If It Didn't Work at Morehouse, It Certainly Won't Work at Kentucky State

While Morehouse College alumni, students and faculty members recently argued about executive motives, power and respect for the better part of a month, former president John Silvanus Wilson was unusually silent. It was perhaps the school’s most publicly tumultuous period, but the same headline grabbing voice in commentary on HBCU presidents meeting with the Trump Administration, and over the years on HBCU culture at large, was absent.
Key voices on the Morehouse board and among its campus rank and file would say this was tied to his effort to mobilize sentiment against his January non-renewal vote, and the seizure of his daily oversight of campus operations in early March.
Eventually, Dr. Wilson’s plans fell in on him and Morehouse in a public, messy way. And now, the same thing is happening at Kentucky State University.
KSU isn’t branded enough to get the national headlines Morehouse can command, but in many ways, the manipulation of its people and its regional clout are to scale with the way Morehouse captured Black America’s attention last week.
The similarities are uncanny: a board of trustees doesn’t want a president to stick around, and the president quietly works to whip stakeholders against the board, selling is it as an incompetent, failing collection of political movers and shakers.
Kentucky State’s faculty is divided along racial lines, its student government elections are mired in controversy, and feelings remain hurt on campus because interim president Aaron Thompson was not included in its formal presidential search. And when you talk to officials at KSU and observers around Frankfort, the growing sentiment is that even now, Dr. Thompson is an active figure working to create enough discord on the campus so that there will be no new administration; only a current one with more permanent power and interest.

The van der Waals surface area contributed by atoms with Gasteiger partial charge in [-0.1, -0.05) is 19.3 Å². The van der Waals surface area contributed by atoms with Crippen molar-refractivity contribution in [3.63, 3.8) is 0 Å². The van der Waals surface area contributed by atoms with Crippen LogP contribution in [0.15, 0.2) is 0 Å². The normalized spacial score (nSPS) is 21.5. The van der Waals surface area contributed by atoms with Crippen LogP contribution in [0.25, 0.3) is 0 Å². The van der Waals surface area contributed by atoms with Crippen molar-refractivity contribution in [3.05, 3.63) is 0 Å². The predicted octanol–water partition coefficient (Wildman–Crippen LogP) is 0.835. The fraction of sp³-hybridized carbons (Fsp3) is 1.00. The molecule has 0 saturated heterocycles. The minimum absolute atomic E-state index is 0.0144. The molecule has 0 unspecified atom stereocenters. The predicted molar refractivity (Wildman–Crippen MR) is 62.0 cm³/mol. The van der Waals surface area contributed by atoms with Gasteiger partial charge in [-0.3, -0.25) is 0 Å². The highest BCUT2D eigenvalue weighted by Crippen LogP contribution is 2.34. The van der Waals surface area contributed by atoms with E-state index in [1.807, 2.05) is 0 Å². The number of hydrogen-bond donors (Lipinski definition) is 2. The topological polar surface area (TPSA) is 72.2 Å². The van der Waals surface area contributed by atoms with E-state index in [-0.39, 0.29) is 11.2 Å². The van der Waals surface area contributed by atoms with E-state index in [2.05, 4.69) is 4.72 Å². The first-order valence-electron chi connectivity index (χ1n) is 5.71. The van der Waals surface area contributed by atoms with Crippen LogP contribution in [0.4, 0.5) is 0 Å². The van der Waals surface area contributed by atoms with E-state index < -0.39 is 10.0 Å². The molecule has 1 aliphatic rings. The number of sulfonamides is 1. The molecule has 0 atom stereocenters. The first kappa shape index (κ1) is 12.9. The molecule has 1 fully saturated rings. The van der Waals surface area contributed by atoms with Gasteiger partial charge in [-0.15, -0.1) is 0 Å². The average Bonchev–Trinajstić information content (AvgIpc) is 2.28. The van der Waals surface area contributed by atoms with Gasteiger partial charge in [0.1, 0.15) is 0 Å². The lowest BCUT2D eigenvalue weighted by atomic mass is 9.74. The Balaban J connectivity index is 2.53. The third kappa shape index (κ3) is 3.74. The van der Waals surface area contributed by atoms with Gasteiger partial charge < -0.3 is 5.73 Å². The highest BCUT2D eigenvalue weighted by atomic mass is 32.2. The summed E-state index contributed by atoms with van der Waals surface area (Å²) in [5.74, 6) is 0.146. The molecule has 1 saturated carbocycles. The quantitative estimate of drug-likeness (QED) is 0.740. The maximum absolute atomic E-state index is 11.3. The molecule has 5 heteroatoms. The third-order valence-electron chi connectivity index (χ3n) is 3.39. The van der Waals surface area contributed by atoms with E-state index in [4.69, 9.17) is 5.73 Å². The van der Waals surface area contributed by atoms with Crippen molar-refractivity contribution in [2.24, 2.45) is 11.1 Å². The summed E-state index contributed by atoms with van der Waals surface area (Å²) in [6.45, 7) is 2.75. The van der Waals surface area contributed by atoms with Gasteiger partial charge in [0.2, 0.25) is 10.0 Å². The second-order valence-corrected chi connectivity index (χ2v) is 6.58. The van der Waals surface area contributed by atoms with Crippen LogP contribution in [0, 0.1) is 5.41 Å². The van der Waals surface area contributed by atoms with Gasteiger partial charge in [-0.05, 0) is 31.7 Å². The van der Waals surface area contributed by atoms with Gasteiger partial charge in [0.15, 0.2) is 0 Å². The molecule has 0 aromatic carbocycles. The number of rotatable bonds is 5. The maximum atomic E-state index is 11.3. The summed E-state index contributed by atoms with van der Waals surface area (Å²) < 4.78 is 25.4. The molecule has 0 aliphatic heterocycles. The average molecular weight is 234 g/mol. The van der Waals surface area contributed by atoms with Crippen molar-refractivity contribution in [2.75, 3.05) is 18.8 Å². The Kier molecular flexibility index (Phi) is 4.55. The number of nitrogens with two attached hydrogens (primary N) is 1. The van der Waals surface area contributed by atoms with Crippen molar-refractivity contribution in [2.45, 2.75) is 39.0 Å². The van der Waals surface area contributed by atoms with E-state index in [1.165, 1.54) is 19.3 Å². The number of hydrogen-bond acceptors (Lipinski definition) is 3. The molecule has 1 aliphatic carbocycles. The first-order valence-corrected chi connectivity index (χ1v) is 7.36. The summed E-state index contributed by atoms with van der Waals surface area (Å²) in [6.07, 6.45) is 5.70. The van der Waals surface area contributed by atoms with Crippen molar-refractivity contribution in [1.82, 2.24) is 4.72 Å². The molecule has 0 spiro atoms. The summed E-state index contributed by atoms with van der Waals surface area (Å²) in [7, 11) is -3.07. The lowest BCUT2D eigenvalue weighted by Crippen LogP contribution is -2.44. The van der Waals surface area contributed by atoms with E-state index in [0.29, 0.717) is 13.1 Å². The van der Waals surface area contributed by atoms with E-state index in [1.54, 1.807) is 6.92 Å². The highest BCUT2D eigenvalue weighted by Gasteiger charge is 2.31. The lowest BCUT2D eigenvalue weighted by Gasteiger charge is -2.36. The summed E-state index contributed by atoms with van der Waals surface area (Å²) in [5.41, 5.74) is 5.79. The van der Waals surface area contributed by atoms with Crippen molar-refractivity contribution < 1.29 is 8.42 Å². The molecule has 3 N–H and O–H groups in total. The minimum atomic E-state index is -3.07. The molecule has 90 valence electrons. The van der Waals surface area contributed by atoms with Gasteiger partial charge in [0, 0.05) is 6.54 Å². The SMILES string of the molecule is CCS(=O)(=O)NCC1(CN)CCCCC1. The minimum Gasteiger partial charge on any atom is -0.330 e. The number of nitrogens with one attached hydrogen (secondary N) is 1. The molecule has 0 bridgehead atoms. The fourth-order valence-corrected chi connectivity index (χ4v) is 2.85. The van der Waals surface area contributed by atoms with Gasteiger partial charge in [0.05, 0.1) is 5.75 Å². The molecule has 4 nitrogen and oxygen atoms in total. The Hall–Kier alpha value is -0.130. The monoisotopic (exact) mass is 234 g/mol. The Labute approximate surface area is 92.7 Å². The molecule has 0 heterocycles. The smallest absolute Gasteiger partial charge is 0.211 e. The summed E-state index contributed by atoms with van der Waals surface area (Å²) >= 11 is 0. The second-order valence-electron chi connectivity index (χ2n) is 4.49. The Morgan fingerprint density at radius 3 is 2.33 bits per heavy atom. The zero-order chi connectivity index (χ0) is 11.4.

An interim president’s primary job is avoiding major meltdowns, not in building a campus to unprecedented heights. Kentucky State in the last two months has melted down, and when you consider that Raymond Burse, KSU’s last permanent president resigned in a storm of financial uncertainty, campus angst and lawsuits, it begs the question of why there has been no response from anyone in leadership at the university.
Throughout the last few months, Dr. Thompson has integrated a golf club with a deep history of discrimination against black folks, stood silently as the faculty has splintered into two groups separated by race, and has avoided any real call for campus unity in support of the school’s presidential search and its move towards transition. These things do not a president make; acting, interim or permanent. But his press clippings and the support of some lawmakers and officials on campus must have him believing that he is primed for the comeback of the century.
Kentucky State faces major challenges in enrollment, public funding from state and federal government, lawsuits, and programmatic development. And the president known best by the board and which wanted him nowhere near the possibility of permanent installation is doing his best to force a done deal on its next president back into ambiguity favoring his extended stay.
KSU has a lot of ground to cover in healing racial wounds on campus, growing enrollment, identifying programmatic pairings with changing industries in the region, and dealing with a bevy of lawsuits and external mistrust in Frankfort and beyond. The school won’t effectively cover that ground if the man in charge of running it, insists upon throwing the campus and any hope of progress in reverse for his own benefit.